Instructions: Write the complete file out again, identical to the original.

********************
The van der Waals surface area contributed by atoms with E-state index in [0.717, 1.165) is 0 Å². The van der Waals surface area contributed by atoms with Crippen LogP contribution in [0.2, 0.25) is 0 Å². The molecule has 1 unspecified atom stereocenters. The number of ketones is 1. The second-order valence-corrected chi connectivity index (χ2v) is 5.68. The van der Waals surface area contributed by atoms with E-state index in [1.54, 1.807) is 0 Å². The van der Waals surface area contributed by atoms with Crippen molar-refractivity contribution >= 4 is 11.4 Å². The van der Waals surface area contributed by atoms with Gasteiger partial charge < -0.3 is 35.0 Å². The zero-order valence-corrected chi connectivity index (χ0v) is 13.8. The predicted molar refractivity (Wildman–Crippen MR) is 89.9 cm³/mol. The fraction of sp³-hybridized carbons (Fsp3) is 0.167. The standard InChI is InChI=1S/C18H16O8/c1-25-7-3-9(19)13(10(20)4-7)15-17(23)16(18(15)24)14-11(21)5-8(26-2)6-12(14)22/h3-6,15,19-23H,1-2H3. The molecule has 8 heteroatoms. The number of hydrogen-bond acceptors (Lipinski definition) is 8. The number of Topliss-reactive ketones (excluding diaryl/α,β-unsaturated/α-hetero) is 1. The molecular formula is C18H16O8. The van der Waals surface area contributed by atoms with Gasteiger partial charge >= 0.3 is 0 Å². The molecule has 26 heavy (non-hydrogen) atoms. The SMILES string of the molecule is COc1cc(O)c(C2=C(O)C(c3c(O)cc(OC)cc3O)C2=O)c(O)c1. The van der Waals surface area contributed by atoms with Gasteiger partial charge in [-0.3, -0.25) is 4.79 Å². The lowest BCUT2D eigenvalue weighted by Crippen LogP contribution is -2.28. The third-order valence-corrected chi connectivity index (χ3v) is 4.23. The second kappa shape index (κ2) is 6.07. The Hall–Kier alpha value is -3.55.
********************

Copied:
The van der Waals surface area contributed by atoms with E-state index in [0.717, 1.165) is 0 Å². The van der Waals surface area contributed by atoms with Crippen LogP contribution in [0.2, 0.25) is 0 Å². The molecule has 1 unspecified atom stereocenters. The number of ketones is 1. The second-order valence-corrected chi connectivity index (χ2v) is 5.68. The van der Waals surface area contributed by atoms with E-state index in [1.54, 1.807) is 0 Å². The van der Waals surface area contributed by atoms with Crippen molar-refractivity contribution >= 4 is 11.4 Å². The van der Waals surface area contributed by atoms with Gasteiger partial charge < -0.3 is 35.0 Å². The zero-order valence-corrected chi connectivity index (χ0v) is 13.8. The predicted molar refractivity (Wildman–Crippen MR) is 89.9 cm³/mol. The fraction of sp³-hybridized carbons (Fsp3) is 0.167. The standard InChI is InChI=1S/C18H16O8/c1-25-7-3-9(19)13(10(20)4-7)15-17(23)16(18(15)24)14-11(21)5-8(26-2)6-12(14)22/h3-6,15,19-23H,1-2H3. The molecule has 8 heteroatoms. The number of hydrogen-bond acceptors (Lipinski definition) is 8. The number of Topliss-reactive ketones (excluding diaryl/α,β-unsaturated/α-hetero) is 1. The molecular formula is C18H16O8. The van der Waals surface area contributed by atoms with Gasteiger partial charge >= 0.3 is 0 Å². The molecule has 26 heavy (non-hydrogen) atoms. The SMILES string of the molecule is COc1cc(O)c(C2=C(O)C(c3c(O)cc(OC)cc3O)C2=O)c(O)c1. The van der Waals surface area contributed by atoms with Gasteiger partial charge in [-0.3, -0.25) is 4.79 Å². The lowest BCUT2D eigenvalue weighted by Crippen LogP contribution is -2.28. The third-order valence-corrected chi connectivity index (χ3v) is 4.23. The second kappa shape index (κ2) is 6.07. The Hall–Kier alpha value is -3.55.